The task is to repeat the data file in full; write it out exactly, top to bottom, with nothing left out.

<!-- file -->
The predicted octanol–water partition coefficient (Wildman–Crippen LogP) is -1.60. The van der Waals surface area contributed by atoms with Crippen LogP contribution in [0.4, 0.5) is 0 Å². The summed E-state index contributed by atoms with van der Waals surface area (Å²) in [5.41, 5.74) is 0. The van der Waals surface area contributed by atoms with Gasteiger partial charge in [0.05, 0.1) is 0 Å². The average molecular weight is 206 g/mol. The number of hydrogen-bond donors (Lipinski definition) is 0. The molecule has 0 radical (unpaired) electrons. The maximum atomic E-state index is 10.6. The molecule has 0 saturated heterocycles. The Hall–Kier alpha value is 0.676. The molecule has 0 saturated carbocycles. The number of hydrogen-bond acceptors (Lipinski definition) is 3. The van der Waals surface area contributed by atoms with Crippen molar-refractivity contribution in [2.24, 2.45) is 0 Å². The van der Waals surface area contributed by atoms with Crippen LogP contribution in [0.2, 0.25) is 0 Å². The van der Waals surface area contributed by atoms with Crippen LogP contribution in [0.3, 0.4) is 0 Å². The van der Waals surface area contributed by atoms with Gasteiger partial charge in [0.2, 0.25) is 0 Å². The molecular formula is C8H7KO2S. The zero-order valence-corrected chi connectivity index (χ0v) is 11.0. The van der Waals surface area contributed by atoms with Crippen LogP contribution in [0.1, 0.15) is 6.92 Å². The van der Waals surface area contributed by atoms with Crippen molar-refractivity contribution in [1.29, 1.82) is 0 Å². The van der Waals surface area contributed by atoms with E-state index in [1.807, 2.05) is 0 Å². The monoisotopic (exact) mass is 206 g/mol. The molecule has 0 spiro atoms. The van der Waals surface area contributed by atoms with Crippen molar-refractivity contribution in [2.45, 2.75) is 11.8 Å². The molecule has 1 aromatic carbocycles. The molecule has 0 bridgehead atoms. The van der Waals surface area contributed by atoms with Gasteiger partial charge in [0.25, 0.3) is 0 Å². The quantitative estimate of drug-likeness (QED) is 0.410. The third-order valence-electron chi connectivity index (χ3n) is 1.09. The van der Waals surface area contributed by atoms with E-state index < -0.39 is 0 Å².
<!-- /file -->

The predicted octanol–water partition coefficient (Wildman–Crippen LogP) is -1.60. The van der Waals surface area contributed by atoms with Crippen LogP contribution in [0.4, 0.5) is 0 Å². The summed E-state index contributed by atoms with van der Waals surface area (Å²) in [5.41, 5.74) is 0. The van der Waals surface area contributed by atoms with Gasteiger partial charge in [0.05, 0.1) is 0 Å². The average molecular weight is 206 g/mol. The number of hydrogen-bond donors (Lipinski definition) is 0. The molecule has 0 radical (unpaired) electrons. The maximum atomic E-state index is 10.6. The molecule has 0 saturated heterocycles. The Hall–Kier alpha value is 0.676. The molecule has 0 saturated carbocycles. The number of hydrogen-bond acceptors (Lipinski definition) is 3. The van der Waals surface area contributed by atoms with Crippen molar-refractivity contribution in [2.24, 2.45) is 0 Å². The van der Waals surface area contributed by atoms with Crippen LogP contribution in [0.2, 0.25) is 0 Å². The van der Waals surface area contributed by atoms with Crippen LogP contribution in [0.3, 0.4) is 0 Å². The van der Waals surface area contributed by atoms with Gasteiger partial charge in [0.2, 0.25) is 0 Å². The molecular formula is C8H7KO2S. The zero-order valence-corrected chi connectivity index (χ0v) is 11.0. The van der Waals surface area contributed by atoms with Crippen LogP contribution in [0.1, 0.15) is 6.92 Å². The van der Waals surface area contributed by atoms with Crippen molar-refractivity contribution in [1.29, 1.82) is 0 Å². The van der Waals surface area contributed by atoms with E-state index in [1.807, 2.05) is 0 Å². The monoisotopic (exact) mass is 206 g/mol. The molecule has 0 spiro atoms. The van der Waals surface area contributed by atoms with Crippen molar-refractivity contribution in [2.45, 2.75) is 11.8 Å². The molecule has 1 aromatic carbocycles. The molecule has 0 bridgehead atoms. The van der Waals surface area contributed by atoms with Gasteiger partial charge in [0.25, 0.3) is 0 Å². The quantitative estimate of drug-likeness (QED) is 0.410. The third-order valence-electron chi connectivity index (χ3n) is 1.09. The van der Waals surface area contributed by atoms with E-state index < -0.39 is 0 Å².